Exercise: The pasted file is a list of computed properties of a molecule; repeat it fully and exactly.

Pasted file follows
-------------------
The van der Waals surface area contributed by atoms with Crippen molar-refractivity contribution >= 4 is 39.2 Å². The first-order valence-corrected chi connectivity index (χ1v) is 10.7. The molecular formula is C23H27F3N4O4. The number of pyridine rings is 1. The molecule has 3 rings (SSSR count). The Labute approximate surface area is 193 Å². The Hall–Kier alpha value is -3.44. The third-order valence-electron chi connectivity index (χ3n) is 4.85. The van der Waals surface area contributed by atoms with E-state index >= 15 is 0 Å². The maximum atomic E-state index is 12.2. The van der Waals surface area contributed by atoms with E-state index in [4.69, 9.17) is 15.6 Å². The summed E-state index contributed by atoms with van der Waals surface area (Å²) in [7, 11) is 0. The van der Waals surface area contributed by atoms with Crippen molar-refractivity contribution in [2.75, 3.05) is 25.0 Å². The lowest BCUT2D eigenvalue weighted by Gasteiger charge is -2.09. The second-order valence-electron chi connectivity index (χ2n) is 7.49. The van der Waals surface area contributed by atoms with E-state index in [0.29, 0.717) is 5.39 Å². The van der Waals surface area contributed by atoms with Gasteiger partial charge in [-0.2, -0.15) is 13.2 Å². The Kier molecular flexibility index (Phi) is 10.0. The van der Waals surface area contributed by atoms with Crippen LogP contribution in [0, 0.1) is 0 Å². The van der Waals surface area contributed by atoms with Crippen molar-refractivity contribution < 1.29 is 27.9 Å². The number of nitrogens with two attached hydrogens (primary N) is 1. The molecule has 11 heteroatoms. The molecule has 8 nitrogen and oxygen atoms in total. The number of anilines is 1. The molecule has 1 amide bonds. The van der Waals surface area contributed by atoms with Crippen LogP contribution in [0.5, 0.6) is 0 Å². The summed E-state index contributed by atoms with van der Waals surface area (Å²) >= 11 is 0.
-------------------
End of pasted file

The van der Waals surface area contributed by atoms with Crippen molar-refractivity contribution >= 4 is 39.2 Å². The first-order valence-corrected chi connectivity index (χ1v) is 10.7. The molecular formula is C23H27F3N4O4. The number of pyridine rings is 1. The molecule has 3 rings (SSSR count). The Labute approximate surface area is 193 Å². The Hall–Kier alpha value is -3.44. The third-order valence-electron chi connectivity index (χ3n) is 4.85. The van der Waals surface area contributed by atoms with E-state index >= 15 is 0 Å². The maximum atomic E-state index is 12.2. The van der Waals surface area contributed by atoms with E-state index in [4.69, 9.17) is 15.6 Å². The summed E-state index contributed by atoms with van der Waals surface area (Å²) in [7, 11) is 0. The van der Waals surface area contributed by atoms with Crippen molar-refractivity contribution in [2.75, 3.05) is 25.0 Å². The lowest BCUT2D eigenvalue weighted by Gasteiger charge is -2.09. The second-order valence-electron chi connectivity index (χ2n) is 7.49. The van der Waals surface area contributed by atoms with E-state index in [0.29, 0.717) is 5.39 Å². The van der Waals surface area contributed by atoms with Gasteiger partial charge in [-0.2, -0.15) is 13.2 Å². The Kier molecular flexibility index (Phi) is 10.0. The van der Waals surface area contributed by atoms with Crippen LogP contribution in [0, 0.1) is 0 Å². The van der Waals surface area contributed by atoms with Crippen molar-refractivity contribution < 1.29 is 27.9 Å². The number of nitrogens with two attached hydrogens (primary N) is 1. The molecule has 11 heteroatoms. The molecule has 8 nitrogen and oxygen atoms in total. The number of anilines is 1. The molecule has 1 amide bonds. The van der Waals surface area contributed by atoms with Crippen LogP contribution in [0.5, 0.6) is 0 Å². The summed E-state index contributed by atoms with van der Waals surface area (Å²) >= 11 is 0.